The Sindh High Court (SHC) on Wednesday directed a provincial law officer to apprise the court of steps being taken for formulating a law with regard to clearing and testing the fitness of CNG kits and cylinders being used in public and private vehicles.
The direction came on petitions of Muzamil Mumtaz Meo and Tariq Mansoor that sought court directives against the use of CNG kits and cylinders in public transport and school vans, and action against police officials for demanding a bribe from a rickshaw driver who died after setting himself on fire in protest at a traffic police office.
A division bench of the SHC, headed by Justice Mohammad Ali Mazhar, had earlier directed the Hydrocarbon Development Institute of Pakistan (HDIP), the Oil and Gas Regulatory Authority (Ogra), the transport secretary and other stakeholders to formulate some standard operating procedure (SOP) with regard to testing the fitness and clearance of the CNG kits and cylinders being used in public and private vehicles.
An additional advocate general Sindh filed a statement along with minutes of the meeting in compliance with the court directives showing that some decisions were taken regarding regulating the use of CNG kits. According to the minutes, the law secretary was tasked with preparing a draft law on the CNG-related issues in cooperation with the mass transit department and the secretary of the transport, industries and commerce departments.
It was decided in the meeting that transport and mass transit department and the law department shall suggest a way forward for the checking of CNG vehicles and removal of illegal cylinders.
The provincial law officer informed the SHC that a notification had been issued by the provincial government under which district implementation committees had been constituted to implement the ban on the use of CNG/LPG cylinders in the vehicles of schools, colleges, universities and seminaries. The committees would also implement the CNG safety rules and devise a mechanism in accordance with the court directives.
To a court query as when further steps would be taken to legislate on the issue of CNG-fitted vehicles, the provincial law officer sought further time to inform the court about it. He assured the SHC that the district implementation committees would perform their responsibilities diligently in accordance with the terms of reference mentioned in the notification to avoid any untoward incident.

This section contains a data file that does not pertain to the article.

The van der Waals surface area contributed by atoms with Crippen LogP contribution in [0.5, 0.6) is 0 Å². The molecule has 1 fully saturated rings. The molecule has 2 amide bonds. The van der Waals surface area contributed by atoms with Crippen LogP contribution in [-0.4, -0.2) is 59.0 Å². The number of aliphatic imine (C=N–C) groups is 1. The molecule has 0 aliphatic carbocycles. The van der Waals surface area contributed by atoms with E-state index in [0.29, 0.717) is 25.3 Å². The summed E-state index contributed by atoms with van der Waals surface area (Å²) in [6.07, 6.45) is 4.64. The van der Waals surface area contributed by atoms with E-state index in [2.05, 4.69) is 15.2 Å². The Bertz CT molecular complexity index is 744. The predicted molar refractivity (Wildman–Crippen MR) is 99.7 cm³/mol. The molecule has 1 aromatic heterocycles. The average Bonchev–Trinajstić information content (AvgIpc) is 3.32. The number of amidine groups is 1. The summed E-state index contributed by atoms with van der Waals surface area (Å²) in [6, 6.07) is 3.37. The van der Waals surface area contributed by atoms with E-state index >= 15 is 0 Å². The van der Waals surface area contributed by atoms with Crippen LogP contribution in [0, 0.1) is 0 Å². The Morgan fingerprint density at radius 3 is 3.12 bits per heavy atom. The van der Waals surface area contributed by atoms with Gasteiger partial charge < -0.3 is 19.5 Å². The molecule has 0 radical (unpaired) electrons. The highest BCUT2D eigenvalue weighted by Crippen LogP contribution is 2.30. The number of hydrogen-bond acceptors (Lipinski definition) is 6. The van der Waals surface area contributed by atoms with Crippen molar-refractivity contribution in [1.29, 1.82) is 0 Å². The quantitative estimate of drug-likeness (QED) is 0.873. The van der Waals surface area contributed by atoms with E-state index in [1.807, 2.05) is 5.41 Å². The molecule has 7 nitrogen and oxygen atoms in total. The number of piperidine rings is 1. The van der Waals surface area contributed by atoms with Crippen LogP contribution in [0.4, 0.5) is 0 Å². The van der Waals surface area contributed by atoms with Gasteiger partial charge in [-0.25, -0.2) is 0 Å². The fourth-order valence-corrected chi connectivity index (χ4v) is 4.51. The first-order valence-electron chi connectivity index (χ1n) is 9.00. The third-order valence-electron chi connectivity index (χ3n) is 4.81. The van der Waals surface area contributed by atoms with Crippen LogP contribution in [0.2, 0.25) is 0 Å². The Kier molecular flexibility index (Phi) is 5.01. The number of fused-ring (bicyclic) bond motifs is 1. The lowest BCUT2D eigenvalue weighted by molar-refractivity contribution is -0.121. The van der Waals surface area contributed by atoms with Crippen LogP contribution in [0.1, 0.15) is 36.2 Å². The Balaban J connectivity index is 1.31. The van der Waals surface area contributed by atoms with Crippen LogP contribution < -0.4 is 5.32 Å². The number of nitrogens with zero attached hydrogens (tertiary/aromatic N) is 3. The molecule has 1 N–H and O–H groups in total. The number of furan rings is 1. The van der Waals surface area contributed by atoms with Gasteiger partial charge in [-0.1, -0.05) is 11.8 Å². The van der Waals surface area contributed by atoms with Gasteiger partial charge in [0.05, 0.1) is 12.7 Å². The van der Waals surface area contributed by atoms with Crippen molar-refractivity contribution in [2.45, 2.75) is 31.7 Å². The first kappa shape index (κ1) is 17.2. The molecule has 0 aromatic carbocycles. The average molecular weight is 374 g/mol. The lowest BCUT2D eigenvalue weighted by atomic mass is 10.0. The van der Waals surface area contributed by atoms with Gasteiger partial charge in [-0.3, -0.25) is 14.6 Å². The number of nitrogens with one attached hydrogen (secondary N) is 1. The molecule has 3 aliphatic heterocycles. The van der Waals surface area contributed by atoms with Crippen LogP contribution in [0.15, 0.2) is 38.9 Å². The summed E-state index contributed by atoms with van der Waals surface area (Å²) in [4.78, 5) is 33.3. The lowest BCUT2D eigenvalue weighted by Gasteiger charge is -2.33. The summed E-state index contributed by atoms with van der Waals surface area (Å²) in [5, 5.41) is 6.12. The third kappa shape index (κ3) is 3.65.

The SHC directed the provincial law officer to submit a progress report and adjourned the hearing till August 8. The Sindh government had earlier imposed a ban on the use of CNG cylinders in inter-city public transport in Sindh in 2015 in the larger interest of the public safety.
The SHC was earlier informed by the transport secretary that the basic responsibility in this regard vested in Ogra, which was the controlling authority for the issues raised in the petitions. He submitted that the HDIP was working under the supervision and control of Ogra and it was responsible to check the quality of CNG kits and cylinders.
Meo had submitted in his petition that the rickshaw driver had set himself on fire at the traffic police office in Saddar in protest after he was fined by the traffic police for not paying them a bribe a few days ago. The driver later died at a hospital.
The petitioner had stated that the rickshaw driver was forced to commit suicide as money had earlier been extorted from him at least three times. He alleged that it was a routine matter in Karachi that the traffic police demanded bribes from rickshaw drivers and motorcyclists, and imposed undue fines on them if they refused to pay bribes.